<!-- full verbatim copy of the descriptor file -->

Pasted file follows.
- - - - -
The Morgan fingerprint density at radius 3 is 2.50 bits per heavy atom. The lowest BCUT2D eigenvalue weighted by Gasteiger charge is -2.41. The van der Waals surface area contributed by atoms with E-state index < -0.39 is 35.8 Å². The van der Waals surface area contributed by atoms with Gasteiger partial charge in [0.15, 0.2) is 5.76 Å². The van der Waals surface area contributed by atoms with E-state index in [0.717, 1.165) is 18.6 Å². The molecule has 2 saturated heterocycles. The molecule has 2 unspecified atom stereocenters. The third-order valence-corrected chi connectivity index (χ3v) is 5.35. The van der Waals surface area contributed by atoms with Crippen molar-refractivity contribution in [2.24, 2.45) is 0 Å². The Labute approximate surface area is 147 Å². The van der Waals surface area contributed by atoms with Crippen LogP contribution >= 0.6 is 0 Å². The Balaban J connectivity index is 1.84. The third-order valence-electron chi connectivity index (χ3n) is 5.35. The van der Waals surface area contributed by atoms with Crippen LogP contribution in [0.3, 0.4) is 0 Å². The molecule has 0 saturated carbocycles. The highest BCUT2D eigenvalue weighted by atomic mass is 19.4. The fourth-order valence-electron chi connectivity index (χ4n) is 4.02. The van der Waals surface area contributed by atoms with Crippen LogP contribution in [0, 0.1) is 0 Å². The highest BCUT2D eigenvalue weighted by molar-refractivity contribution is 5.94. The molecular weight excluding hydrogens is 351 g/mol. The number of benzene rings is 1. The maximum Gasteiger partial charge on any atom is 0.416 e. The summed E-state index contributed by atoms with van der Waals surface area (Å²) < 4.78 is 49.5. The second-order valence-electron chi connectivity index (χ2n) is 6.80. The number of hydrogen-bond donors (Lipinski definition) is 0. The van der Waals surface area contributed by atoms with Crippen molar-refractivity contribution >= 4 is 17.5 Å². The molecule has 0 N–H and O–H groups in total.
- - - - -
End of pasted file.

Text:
The Morgan fingerprint density at radius 3 is 2.50 bits per heavy atom. The lowest BCUT2D eigenvalue weighted by Gasteiger charge is -2.41. The van der Waals surface area contributed by atoms with E-state index < -0.39 is 35.8 Å². The van der Waals surface area contributed by atoms with Gasteiger partial charge in [0.15, 0.2) is 5.76 Å². The van der Waals surface area contributed by atoms with E-state index in [0.717, 1.165) is 18.6 Å². The molecule has 2 saturated heterocycles. The molecule has 2 unspecified atom stereocenters. The third-order valence-corrected chi connectivity index (χ3v) is 5.35. The van der Waals surface area contributed by atoms with Crippen molar-refractivity contribution in [2.24, 2.45) is 0 Å². The Labute approximate surface area is 147 Å². The van der Waals surface area contributed by atoms with Crippen LogP contribution >= 0.6 is 0 Å². The Balaban J connectivity index is 1.84. The third-order valence-electron chi connectivity index (χ3n) is 5.35. The van der Waals surface area contributed by atoms with Crippen LogP contribution in [0.3, 0.4) is 0 Å². The molecule has 0 saturated carbocycles. The highest BCUT2D eigenvalue weighted by atomic mass is 19.4. The fourth-order valence-electron chi connectivity index (χ4n) is 4.02. The van der Waals surface area contributed by atoms with Crippen LogP contribution in [0, 0.1) is 0 Å². The highest BCUT2D eigenvalue weighted by molar-refractivity contribution is 5.94. The molecular weight excluding hydrogens is 351 g/mol. The number of benzene rings is 1. The maximum Gasteiger partial charge on any atom is 0.416 e. The summed E-state index contributed by atoms with van der Waals surface area (Å²) < 4.78 is 49.5. The second-order valence-electron chi connectivity index (χ2n) is 6.80. The number of hydrogen-bond donors (Lipinski definition) is 0. The van der Waals surface area contributed by atoms with Crippen molar-refractivity contribution >= 4 is 17.5 Å². The molecule has 0 N–H and O–H groups in total.